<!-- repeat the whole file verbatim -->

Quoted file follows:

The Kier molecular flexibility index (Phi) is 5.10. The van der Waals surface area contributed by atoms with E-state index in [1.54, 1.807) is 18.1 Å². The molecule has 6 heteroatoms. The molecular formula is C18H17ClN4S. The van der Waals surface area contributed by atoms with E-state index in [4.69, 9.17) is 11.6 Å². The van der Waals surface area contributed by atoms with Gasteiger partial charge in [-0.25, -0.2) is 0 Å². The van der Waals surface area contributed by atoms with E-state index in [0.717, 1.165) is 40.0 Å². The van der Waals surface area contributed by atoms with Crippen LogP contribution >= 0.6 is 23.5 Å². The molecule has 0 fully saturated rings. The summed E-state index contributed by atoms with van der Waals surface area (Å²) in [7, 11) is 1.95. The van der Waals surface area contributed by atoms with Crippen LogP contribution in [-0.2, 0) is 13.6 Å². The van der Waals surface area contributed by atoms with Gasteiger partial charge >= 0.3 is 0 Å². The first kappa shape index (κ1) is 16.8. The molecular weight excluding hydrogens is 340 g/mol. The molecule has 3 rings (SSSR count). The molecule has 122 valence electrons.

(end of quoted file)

The Kier molecular flexibility index (Phi) is 5.10. The van der Waals surface area contributed by atoms with E-state index in [1.54, 1.807) is 18.1 Å². The molecule has 6 heteroatoms. The molecular formula is C18H17ClN4S. The van der Waals surface area contributed by atoms with E-state index in [4.69, 9.17) is 11.6 Å². The van der Waals surface area contributed by atoms with Gasteiger partial charge in [-0.25, -0.2) is 0 Å². The van der Waals surface area contributed by atoms with E-state index in [0.717, 1.165) is 40.0 Å². The van der Waals surface area contributed by atoms with Crippen LogP contribution >= 0.6 is 23.5 Å². The molecule has 0 fully saturated rings. The summed E-state index contributed by atoms with van der Waals surface area (Å²) in [7, 11) is 1.95. The van der Waals surface area contributed by atoms with Crippen LogP contribution in [-0.2, 0) is 13.6 Å². The van der Waals surface area contributed by atoms with Gasteiger partial charge >= 0.3 is 0 Å². The first kappa shape index (κ1) is 16.8. The molecular weight excluding hydrogens is 340 g/mol. The molecule has 3 rings (SSSR count). The molecule has 122 valence electrons.